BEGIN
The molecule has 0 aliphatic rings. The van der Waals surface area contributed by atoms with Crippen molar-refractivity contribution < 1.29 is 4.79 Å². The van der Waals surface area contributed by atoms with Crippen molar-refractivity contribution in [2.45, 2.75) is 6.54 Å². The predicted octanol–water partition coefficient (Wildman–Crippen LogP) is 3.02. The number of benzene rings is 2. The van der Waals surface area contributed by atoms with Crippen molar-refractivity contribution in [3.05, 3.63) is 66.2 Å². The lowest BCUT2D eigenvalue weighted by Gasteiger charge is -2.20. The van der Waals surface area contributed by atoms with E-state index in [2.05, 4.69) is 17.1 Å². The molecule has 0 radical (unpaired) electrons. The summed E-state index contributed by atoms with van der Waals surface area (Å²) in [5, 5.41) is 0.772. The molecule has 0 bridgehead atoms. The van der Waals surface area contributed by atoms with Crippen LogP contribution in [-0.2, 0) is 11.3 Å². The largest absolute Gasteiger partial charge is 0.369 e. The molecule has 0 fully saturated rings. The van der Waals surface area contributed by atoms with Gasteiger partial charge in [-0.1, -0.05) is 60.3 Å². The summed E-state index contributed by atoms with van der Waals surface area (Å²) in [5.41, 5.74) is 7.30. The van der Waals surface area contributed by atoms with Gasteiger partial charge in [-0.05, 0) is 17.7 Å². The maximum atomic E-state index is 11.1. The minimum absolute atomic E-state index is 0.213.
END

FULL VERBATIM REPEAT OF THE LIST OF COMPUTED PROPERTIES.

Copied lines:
The molecule has 0 aliphatic rings. The van der Waals surface area contributed by atoms with Crippen molar-refractivity contribution < 1.29 is 4.79 Å². The van der Waals surface area contributed by atoms with Crippen molar-refractivity contribution in [2.45, 2.75) is 6.54 Å². The predicted octanol–water partition coefficient (Wildman–Crippen LogP) is 3.02. The number of benzene rings is 2. The van der Waals surface area contributed by atoms with Crippen molar-refractivity contribution in [3.05, 3.63) is 66.2 Å². The lowest BCUT2D eigenvalue weighted by Gasteiger charge is -2.20. The van der Waals surface area contributed by atoms with E-state index in [2.05, 4.69) is 17.1 Å². The molecule has 0 radical (unpaired) electrons. The summed E-state index contributed by atoms with van der Waals surface area (Å²) in [5, 5.41) is 0.772. The molecule has 0 bridgehead atoms. The van der Waals surface area contributed by atoms with Crippen LogP contribution in [-0.2, 0) is 11.3 Å². The largest absolute Gasteiger partial charge is 0.369 e. The molecule has 0 fully saturated rings. The van der Waals surface area contributed by atoms with Gasteiger partial charge in [-0.1, -0.05) is 60.3 Å². The summed E-state index contributed by atoms with van der Waals surface area (Å²) in [5.41, 5.74) is 7.30. The van der Waals surface area contributed by atoms with Gasteiger partial charge in [-0.05, 0) is 17.7 Å². The maximum atomic E-state index is 11.1. The minimum absolute atomic E-state index is 0.213.